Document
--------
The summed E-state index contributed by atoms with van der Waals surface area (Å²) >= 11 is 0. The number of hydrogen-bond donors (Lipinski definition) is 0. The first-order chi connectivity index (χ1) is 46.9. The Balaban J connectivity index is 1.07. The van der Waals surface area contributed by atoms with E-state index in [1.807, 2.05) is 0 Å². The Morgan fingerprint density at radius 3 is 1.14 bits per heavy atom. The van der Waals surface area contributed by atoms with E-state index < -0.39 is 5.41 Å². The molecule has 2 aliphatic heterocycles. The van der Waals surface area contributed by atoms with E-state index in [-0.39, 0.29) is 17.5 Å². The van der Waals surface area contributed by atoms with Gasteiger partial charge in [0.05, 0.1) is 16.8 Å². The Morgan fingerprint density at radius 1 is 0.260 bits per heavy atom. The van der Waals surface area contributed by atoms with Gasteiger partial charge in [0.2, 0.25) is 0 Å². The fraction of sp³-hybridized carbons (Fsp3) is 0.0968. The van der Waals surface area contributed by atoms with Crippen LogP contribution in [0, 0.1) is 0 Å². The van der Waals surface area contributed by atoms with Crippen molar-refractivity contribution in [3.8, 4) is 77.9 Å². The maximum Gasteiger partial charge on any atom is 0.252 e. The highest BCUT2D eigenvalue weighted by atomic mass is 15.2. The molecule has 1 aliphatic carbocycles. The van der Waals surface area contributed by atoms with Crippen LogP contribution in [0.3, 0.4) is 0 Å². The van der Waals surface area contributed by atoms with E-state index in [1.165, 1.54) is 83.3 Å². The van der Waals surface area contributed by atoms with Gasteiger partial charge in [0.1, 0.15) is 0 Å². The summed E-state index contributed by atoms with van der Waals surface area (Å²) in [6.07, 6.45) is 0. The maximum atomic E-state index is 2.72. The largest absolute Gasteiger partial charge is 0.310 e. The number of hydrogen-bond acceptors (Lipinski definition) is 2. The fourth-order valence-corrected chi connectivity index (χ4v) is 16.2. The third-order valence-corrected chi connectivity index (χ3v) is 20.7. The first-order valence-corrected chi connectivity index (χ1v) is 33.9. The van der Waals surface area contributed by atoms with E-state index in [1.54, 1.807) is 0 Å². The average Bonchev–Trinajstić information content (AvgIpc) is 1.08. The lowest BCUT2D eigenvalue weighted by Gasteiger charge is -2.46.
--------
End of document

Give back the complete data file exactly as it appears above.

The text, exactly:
The summed E-state index contributed by atoms with van der Waals surface area (Å²) >= 11 is 0. The number of hydrogen-bond donors (Lipinski definition) is 0. The first-order chi connectivity index (χ1) is 46.9. The Balaban J connectivity index is 1.07. The van der Waals surface area contributed by atoms with E-state index in [1.807, 2.05) is 0 Å². The Morgan fingerprint density at radius 3 is 1.14 bits per heavy atom. The van der Waals surface area contributed by atoms with E-state index < -0.39 is 5.41 Å². The molecule has 2 aliphatic heterocycles. The van der Waals surface area contributed by atoms with E-state index in [-0.39, 0.29) is 17.5 Å². The van der Waals surface area contributed by atoms with Gasteiger partial charge in [0.05, 0.1) is 16.8 Å². The Morgan fingerprint density at radius 1 is 0.260 bits per heavy atom. The van der Waals surface area contributed by atoms with Gasteiger partial charge in [0.2, 0.25) is 0 Å². The fraction of sp³-hybridized carbons (Fsp3) is 0.0968. The van der Waals surface area contributed by atoms with Crippen LogP contribution in [0, 0.1) is 0 Å². The van der Waals surface area contributed by atoms with Crippen molar-refractivity contribution in [3.8, 4) is 77.9 Å². The maximum Gasteiger partial charge on any atom is 0.252 e. The highest BCUT2D eigenvalue weighted by atomic mass is 15.2. The molecule has 1 aliphatic carbocycles. The van der Waals surface area contributed by atoms with Crippen LogP contribution in [0.3, 0.4) is 0 Å². The van der Waals surface area contributed by atoms with E-state index in [1.165, 1.54) is 83.3 Å². The van der Waals surface area contributed by atoms with Gasteiger partial charge in [0.1, 0.15) is 0 Å². The summed E-state index contributed by atoms with van der Waals surface area (Å²) in [6.07, 6.45) is 0. The maximum atomic E-state index is 2.72. The largest absolute Gasteiger partial charge is 0.310 e. The number of hydrogen-bond acceptors (Lipinski definition) is 2. The fourth-order valence-corrected chi connectivity index (χ4v) is 16.2. The third-order valence-corrected chi connectivity index (χ3v) is 20.7. The first-order valence-corrected chi connectivity index (χ1v) is 33.9. The van der Waals surface area contributed by atoms with E-state index in [1.54, 1.807) is 0 Å². The average Bonchev–Trinajstić information content (AvgIpc) is 1.08. The lowest BCUT2D eigenvalue weighted by Gasteiger charge is -2.46.